How does your business help the community or world?
“Everything is energy, and that is all there is to it. Match the frequency of the reality you want and you cannot help but get that reality. It can be no other way. This is not philosophy. This is physics.” Albert Einstein My goal is and has always been to create purposeful, clear, creative, energetically-filled space. With that said, when I first started A Oxford Studio, I began suggesting house clearings to move stuck energy out of the home. On an hourly basis, the services include pendulum testing, purging the house, followed by a salt burn, intention setting, and house smudging. When I first kicked off this offering, I did not really think it would catch on. “Maybe this is simply something I’m into?” Well, it caught on like wildfire and is truly some of my most meaningful work. I had a client tell me once, “I had no idea I was living under so many veils. I physically feel lighter.” The reality is that your house, everything in your home, especially if you own antiques, holds energy. Do you feel unclear? Do you feel anxious? Do you feel messy? All of these feelings could simply be coming up for you because the physical space is a block. The ways in which we interact with our environment, in both material and immaterial ways, are the ways we form our lives. When art and design become less of about objects and more of about triggers for experience, they become a vehicle for self-expression and a chance to tell your story. I want to help tell your story. Sure, I may ask you and tell you that you need to get rid of, to purge. If you are open to it, though, we can let go of the old and breathe new inspiration and a lot more ease into your space. You simply need to allow for the clearing, instead of adding more on top. We all need a clear space to collaborate well together. And I cannot wait to work with you in this way!
Any places to eat or things to do that you can share with our readers? If they have a friend visiting town, what are some spots they could take them to?
Haha! Am I allowed to say my house? Truly though – I am quite the homebody, and I’m cool with that. If I am making my way out into the great city of Houston though, it’s normally to visit my friends to support their holistic practices and businesses. Vital Family Chiropractics – these women truly have healing hands; Heights of Health – the naturopath that changed my life; Tim Janek – an incredible body worker; and Big Power Yoga – my home away from home. These people are my team, and I am so lucky to know all of them. If you’re not into that – you can find me walking North and South Blvd, visiting the herons there. I love the Twombly Gallery, mostly because its quiet. And Nobie’s always hits the spot.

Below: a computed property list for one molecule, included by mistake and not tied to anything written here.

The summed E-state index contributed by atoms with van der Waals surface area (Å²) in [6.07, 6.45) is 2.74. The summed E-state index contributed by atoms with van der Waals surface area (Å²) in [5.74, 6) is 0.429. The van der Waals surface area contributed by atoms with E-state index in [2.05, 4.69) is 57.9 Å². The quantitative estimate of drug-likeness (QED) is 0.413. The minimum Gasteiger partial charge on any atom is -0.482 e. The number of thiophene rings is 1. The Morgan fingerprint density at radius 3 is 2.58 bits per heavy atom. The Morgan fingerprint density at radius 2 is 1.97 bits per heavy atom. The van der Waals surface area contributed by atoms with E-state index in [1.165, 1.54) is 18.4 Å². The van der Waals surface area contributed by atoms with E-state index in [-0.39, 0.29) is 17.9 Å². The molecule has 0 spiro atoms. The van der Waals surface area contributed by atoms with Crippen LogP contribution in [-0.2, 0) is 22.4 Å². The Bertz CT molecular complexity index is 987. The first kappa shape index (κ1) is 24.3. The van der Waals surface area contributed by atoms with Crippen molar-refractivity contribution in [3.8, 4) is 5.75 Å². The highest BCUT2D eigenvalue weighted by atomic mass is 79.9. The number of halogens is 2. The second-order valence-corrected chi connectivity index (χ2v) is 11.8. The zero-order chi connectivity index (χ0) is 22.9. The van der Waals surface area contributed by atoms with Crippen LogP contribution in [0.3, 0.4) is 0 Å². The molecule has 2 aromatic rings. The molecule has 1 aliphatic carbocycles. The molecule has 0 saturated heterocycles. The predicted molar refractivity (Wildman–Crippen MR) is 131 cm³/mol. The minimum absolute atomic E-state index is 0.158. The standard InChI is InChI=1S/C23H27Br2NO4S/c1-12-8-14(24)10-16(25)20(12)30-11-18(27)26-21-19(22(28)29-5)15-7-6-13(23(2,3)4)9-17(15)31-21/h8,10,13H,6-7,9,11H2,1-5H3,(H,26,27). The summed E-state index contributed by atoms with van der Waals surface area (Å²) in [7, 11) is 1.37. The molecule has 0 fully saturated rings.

The Shoutout series is all about recognizing that our success and where we are in life is at least somewhat thanks to the efforts, support, mentorship, love and encouragement of others. So is there someone that you want to dedicate your shoutout to?
There are so many people and things that have guided me to right here; however, I will limit it to three. The first person I wish to acknowledge is Roy Bares, my rock & roll high school art teacher. At a very pivotal time in my life, he encouraged me to pursue fine arts in college. Without that initial push, I do not think I would of had the courage or confidence to really pursue what I wanted. He helped make it abundantly clear for me. The second person I would like to acknowledge is my sweet friend and mentor, Nancy Perry. Nancy is the owner of BIG Power Yoga here in Houston, which is also the yoga studio where I choose to teach. She was the first person in my adult life to give me a good ass-kicking, the first person that asked me to physically step up, step forward, and lean fiercely into my capability. Since then, through her curriculum and the curriculum of Lightyear Leadership, she has continued to make me incredibly uncomfortable, pushing my limits, and empowered me to step up into my life. The third and last, I’m forever indebted to the book, “The War of Art,” and I’ll end this section with a quote from its text: “Are you a born writer? Were you put on the earth to be a painter, a scientist, an apostle of peace? In the end, the question can only be answered by action. Do it or don’t do it. Creative work is not a selfish act or a bid for attention on the part of the actor. It’s a gift to the world and every being in it. Don’t cheat us of your contribution. Give us what you’ve got.”